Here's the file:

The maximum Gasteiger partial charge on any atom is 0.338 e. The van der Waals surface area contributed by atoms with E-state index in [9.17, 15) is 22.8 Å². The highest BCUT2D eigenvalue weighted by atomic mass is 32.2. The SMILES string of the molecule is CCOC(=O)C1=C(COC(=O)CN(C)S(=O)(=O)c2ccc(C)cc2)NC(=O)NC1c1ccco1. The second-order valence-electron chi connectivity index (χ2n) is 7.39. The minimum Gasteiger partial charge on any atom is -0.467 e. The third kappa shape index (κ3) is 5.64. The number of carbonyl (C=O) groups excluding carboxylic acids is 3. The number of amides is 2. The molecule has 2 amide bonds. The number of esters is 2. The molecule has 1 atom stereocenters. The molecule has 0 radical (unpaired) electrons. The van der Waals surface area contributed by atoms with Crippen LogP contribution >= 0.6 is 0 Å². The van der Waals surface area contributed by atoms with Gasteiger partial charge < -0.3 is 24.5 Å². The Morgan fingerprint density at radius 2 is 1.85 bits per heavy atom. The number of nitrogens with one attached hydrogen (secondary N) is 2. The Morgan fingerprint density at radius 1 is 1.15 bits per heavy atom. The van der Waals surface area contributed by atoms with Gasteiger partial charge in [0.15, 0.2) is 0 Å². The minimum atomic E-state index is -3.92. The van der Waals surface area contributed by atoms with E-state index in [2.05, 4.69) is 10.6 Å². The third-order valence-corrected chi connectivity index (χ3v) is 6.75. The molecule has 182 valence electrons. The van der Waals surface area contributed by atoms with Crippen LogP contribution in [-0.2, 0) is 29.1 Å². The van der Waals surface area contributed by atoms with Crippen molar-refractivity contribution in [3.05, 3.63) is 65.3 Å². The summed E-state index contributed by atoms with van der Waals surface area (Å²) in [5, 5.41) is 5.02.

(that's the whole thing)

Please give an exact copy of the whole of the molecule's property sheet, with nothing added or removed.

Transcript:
The maximum Gasteiger partial charge on any atom is 0.338 e. The van der Waals surface area contributed by atoms with E-state index in [9.17, 15) is 22.8 Å². The highest BCUT2D eigenvalue weighted by atomic mass is 32.2. The SMILES string of the molecule is CCOC(=O)C1=C(COC(=O)CN(C)S(=O)(=O)c2ccc(C)cc2)NC(=O)NC1c1ccco1. The second-order valence-electron chi connectivity index (χ2n) is 7.39. The minimum Gasteiger partial charge on any atom is -0.467 e. The third kappa shape index (κ3) is 5.64. The number of carbonyl (C=O) groups excluding carboxylic acids is 3. The number of amides is 2. The molecule has 2 amide bonds. The number of esters is 2. The molecule has 1 atom stereocenters. The molecule has 0 radical (unpaired) electrons. The van der Waals surface area contributed by atoms with Crippen LogP contribution >= 0.6 is 0 Å². The van der Waals surface area contributed by atoms with Gasteiger partial charge < -0.3 is 24.5 Å². The Morgan fingerprint density at radius 2 is 1.85 bits per heavy atom. The number of nitrogens with one attached hydrogen (secondary N) is 2. The Morgan fingerprint density at radius 1 is 1.15 bits per heavy atom. The van der Waals surface area contributed by atoms with Gasteiger partial charge in [0.15, 0.2) is 0 Å². The minimum atomic E-state index is -3.92. The van der Waals surface area contributed by atoms with E-state index in [2.05, 4.69) is 10.6 Å². The third-order valence-corrected chi connectivity index (χ3v) is 6.75. The molecule has 182 valence electrons. The van der Waals surface area contributed by atoms with Crippen LogP contribution in [-0.2, 0) is 29.1 Å². The van der Waals surface area contributed by atoms with Crippen molar-refractivity contribution in [3.05, 3.63) is 65.3 Å². The summed E-state index contributed by atoms with van der Waals surface area (Å²) in [5, 5.41) is 5.02.